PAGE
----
Friday 19 July 2019

Government unveils €10m Defences Forces pay package

A €10m Defence Forces pay package has been unveiled. Stock Image
A €10m Defence Forces pay package has been unveiled. Stock Image

Tom Brady and Cormac McQuinn

THE Government is facing an uphill struggle to halt the exodus of military personnel despite the launch of a take-home pay package that will cost €10.1m annually.

The package contains a range of increases in allowances across all ranks of the Defence Forces as well as initiatives to retain personnel in key sectors.

Announcing the package today, Finance Minister Paschal Donohoe and Minister with responsibility for defence, Paul Kehoe were both upbeat that what was on offer would turn the tide.

Mr Kehoe said an offer of €28,000 for a school leaver was attractive and he was satisfied it would be grabbed with both hands by those seeking employment in other organisations.

Cadets with a Leaving Certificate would, on being commissioned, receive €35,000 a year with the opportunity of further education while those holding a third level degree would be paid over €41,000.

He described the Defence Forces as a great organisation to join with a range of options available that could not be offered elsewhere.

But the findings of a survey carried out on behalf of the Public Service Pay Commission, whose recommendations formed the basis of the package, painted a grim picture.

The survey results indicated that slightly over three in five respondents in the specialist category intended to leave the military in two years or less, with staffing levels highlighted as a significant factor.

The most frequently cited factors contributing to specialists intending to stay in their jobs were suitable hours, personal or family reasons and colleagues.

Over half of those working in "general" areas indicated their intention to leave in the next two years.

The commission also acknowledged that one of the strongest themes to emerge from the research was the widespread dissatisfaction with pay and allowances.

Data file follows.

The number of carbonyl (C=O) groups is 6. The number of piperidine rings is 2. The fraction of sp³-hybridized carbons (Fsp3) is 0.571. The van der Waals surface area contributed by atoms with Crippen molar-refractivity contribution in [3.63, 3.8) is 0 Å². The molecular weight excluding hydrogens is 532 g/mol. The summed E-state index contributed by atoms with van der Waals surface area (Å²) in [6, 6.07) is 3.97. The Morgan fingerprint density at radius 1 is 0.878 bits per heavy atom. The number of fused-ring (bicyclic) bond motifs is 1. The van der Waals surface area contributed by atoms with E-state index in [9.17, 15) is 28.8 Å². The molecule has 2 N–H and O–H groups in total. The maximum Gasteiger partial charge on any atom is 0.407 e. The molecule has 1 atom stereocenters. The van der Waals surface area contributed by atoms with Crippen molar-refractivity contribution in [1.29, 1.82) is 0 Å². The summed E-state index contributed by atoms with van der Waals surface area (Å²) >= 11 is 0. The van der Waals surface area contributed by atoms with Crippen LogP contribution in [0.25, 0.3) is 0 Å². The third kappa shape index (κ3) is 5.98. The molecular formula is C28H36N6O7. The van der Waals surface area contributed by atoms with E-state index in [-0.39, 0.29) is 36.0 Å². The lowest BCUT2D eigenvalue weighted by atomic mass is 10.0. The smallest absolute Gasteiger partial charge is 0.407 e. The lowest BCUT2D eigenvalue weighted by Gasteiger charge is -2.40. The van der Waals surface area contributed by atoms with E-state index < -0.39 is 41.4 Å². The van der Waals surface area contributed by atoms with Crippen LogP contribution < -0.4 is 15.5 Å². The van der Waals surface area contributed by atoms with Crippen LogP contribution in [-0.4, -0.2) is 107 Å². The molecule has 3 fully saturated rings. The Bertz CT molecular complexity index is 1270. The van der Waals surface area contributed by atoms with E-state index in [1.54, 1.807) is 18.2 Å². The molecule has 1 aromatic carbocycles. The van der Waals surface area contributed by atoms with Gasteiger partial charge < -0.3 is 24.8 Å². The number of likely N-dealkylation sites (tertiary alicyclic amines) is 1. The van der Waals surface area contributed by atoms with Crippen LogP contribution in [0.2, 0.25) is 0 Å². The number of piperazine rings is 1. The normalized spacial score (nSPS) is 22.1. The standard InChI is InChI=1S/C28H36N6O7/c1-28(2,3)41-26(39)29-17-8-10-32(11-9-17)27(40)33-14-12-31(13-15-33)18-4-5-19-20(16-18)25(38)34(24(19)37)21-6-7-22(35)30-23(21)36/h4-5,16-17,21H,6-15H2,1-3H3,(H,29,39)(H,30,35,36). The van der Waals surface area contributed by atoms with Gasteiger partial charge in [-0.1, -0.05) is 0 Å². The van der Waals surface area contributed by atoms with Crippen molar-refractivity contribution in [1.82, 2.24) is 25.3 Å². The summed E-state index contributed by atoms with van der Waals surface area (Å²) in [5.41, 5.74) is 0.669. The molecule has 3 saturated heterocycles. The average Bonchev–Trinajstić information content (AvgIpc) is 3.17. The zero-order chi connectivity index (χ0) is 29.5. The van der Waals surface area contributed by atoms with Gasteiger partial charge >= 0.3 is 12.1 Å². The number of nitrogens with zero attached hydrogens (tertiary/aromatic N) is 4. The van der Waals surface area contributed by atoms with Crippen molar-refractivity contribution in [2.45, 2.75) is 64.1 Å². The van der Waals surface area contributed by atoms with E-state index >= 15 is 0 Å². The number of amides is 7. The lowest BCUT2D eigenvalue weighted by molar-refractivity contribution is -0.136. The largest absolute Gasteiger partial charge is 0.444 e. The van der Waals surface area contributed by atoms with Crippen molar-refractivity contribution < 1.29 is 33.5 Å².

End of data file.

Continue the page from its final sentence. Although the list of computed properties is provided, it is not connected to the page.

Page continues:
Mr Donohoe said the commission was prevented from undertaking a general pay review as this was covered by the Public Service Stability Agreement.

The package includes a 10pc increase in the military service allowance, which will push up the pay of most of the military by between €602 and €675 a year.

Sunday premium rates, which were slashed during the recession, while officers on a six-month tour of duty with a peacekeeping mission overseas will earn a tax free payment of between €19,000 and €20,400, while enlisted personnel will receive between €15,300 and €16,100.

Allowances for the Army Ranger Wing and the bomb disposal unit as well as security duty and patrol duty allowances for sailors are all being restored to pre-recession levels.

A service commitment scheme to retain Air Corps pilots will be re-introduced with payments of around €18,500.

Ministers have also agreed to a review of technical pay grades, which will boost the pay of an estimated one in four of the military, including Air Corps aircraft inspectors, air traffic controllers, mechanics, divers in the Naval Service, senior IT support technicians, chefs, dental hygienists, military police investigators, scenes of crime examiners, flight attendants, audio video production assistants, buglers, clerks and drivers.

If the package is accepted, the pay scales for a 3-star private (post 2013 entrant) are €28,110 to  €39,023; corporal (pre 2013) €38,233 to €39,940; sergeant (pre 2013) €40,880 to €43,296; company sergeant (pre 2013) €47,257 to €50,254; sgt major (pre 2013) €51,829 to 55,253.

These rates include the increase in military service allowance (MSA).

The pay rates for commissioned ranks ( including the MSA allowance) are currently lieutenant €41,039 to €51,118); captain €49,689 to €61,471; commandant €61,825 to €74,805; lieutenant colonel €73,766 to €81,516; colonel €83,857 to €100,314; brigadier general €128,416; major general €141,257; and Chief of Staff €183,269.